Indian start-ups and companies are increasingly improving their global rankings and are performing at par with those from other developed and developing economies. Financial Times (FT) recently published a list of the 1000 fastest-growing organizations in the Asia Pacific region. More than 25 percent of the companies that made it to the final list were Indian. With a total of 271 companies listed, India Inc. reigned supreme. The list comprising of 1,000 organizations, features 11 developed markets of Asia-Pacific: Australia, Hong Kong, India, Indonesia, Japan, Malaysia, New Zealand, the Philippines, Singapore, South Korea and Taiwan.
FT, in collaboration with Statista, ranked the companies based on their three-year aggregated compounded annual growth rate (CAGR) from 2013 to 2016. This is the first time such a list has been compiled. Those who made it to the list from a pool of over 14,000 organizations were chosen on the criteria that they generated at least $100K in 2013 in revenues and at least $1 million in 2016. Subsidiary companies were not eligible to be included in the list.
Some Interesting Highlights of the FT list:
- India, with 271 organizations on the list, had the maximum number of companies amongst all countries. Japan came second with 190 names, with Australia running a distant third with 115 organizations.
- Many famous Indian start-ups were a part of the list: Furlenco (Rank 9), Delhivery (Rank 44), Zomato (Rank 49), Mountain Trail Foods (Rank 86), One97 Communications (Paytm; Rank 114), GrabOn (Rank 266) and Infibeam (Rank 418).
- Other well-known names that made it to the list are: TeamLease Services (Rank 324), MindTree (Rank 659), Apollo Hospitals Enterprise (Rank 728), Shemaroo Entertainment (Rank 779), PC Jeweller (Rank 797), PVR (Rank 815), Just Dial (Rank 830), Tech Mahindra (Rank 849), Blue Star (Rank 883), and JK Lakshmi (Rank 938).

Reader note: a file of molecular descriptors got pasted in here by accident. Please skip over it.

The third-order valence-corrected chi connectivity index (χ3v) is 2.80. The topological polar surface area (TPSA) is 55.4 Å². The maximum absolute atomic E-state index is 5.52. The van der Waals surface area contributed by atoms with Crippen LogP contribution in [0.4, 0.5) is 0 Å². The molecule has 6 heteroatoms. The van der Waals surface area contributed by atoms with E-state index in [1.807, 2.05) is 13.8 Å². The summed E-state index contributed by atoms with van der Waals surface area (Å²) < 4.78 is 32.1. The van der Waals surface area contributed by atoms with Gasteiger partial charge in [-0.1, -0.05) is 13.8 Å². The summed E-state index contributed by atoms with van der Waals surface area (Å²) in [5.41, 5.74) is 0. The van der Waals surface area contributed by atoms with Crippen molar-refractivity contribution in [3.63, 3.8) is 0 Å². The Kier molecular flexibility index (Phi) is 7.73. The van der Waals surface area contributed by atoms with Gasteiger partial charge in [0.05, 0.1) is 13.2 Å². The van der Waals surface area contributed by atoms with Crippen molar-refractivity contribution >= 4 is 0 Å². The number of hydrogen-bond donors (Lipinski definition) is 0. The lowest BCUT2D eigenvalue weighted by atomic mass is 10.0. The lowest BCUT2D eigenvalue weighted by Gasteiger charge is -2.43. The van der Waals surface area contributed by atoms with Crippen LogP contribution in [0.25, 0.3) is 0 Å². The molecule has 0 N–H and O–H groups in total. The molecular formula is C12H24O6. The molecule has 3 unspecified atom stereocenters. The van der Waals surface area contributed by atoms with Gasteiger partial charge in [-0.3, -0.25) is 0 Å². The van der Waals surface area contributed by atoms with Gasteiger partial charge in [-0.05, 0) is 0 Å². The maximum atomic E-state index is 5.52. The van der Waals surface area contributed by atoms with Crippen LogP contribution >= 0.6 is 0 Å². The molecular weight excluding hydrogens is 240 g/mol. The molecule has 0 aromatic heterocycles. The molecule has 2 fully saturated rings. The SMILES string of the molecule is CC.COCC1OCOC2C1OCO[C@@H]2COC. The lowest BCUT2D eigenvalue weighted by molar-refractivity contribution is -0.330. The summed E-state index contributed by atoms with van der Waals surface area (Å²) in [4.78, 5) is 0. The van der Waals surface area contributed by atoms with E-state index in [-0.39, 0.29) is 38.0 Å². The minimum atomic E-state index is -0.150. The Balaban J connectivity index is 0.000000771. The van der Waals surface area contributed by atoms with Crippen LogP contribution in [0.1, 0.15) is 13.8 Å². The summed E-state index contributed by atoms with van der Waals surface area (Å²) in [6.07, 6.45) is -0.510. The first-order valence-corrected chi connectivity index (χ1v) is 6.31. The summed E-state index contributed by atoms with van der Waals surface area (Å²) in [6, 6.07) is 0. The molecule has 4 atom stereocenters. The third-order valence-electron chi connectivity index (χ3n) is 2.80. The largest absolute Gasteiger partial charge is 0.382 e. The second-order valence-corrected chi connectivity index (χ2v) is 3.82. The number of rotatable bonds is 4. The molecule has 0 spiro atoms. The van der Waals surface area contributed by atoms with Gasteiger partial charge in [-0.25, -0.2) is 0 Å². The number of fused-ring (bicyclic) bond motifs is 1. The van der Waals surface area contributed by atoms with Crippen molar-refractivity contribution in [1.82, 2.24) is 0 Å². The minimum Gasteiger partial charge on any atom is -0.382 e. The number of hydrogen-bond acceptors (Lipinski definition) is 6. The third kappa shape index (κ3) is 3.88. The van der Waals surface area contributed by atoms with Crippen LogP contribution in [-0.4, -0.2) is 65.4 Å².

Tokyo comes atop with most number of companies in the list in a single city, with a total tally of 134.
- Mumbai had the second highest number of companies (60).
- Delhi-NCR had 48 organizations on the list, whereas 24 were from Bengaluru.
- Technology based companies had a little less than 17% of the total share in the list, which is less than expected. Out of 1000 companies, 169 were working in core technology, whereas several others also overlapped with the domain. Other notable sectors were industrial goods and healthcare.
Prospa Advance, an Australian firm topped the list, with 16,066% growth during 2013-2016.
- Another notable feature of the list is that several ‘Support Services’ organizations working in staffing, recruitment, and employee engagement made their presence felt. Some global names are TeamLease Services, JAC Recruitment, SkillHouse, Ace Integrated, Employsure, and HiTech.
Why the Rise of Indian Companies?
This stellar performance by Indian organizations could be partly attributed to the fact that companies from Mainland China did not figure in the list. This, however, should not take away the credit from the encouraging and supportive business environment that has been building in India for the past few years. India’s remarkable rise in the Ease of Doing Business ranking in 2017, alongside stabilizing macro indicators of the economy means that it will attract more investor attention in the near future. Lists like these go a long way in building positive business sentiment and boosting the growth prospects of the economy.
With the job market looking to grow at a healthy pace this year, the recently announced budget focusing on igniting rural growth and investment and Indian organizations expecting stable growth, 2018 might as well be the year when the Indian economy is finally out of the woods. This can happen if factors like NPAs, inflation, industrial output, and agrarian distress are managed efficiently. Furthermore, it will be interesting to see how political and industry leaders can sustain the momentum this year, amidst unpredictable global political and economic challenges.
You can view the entire FT 1000: High-Growth Companies Asia-Pacific here.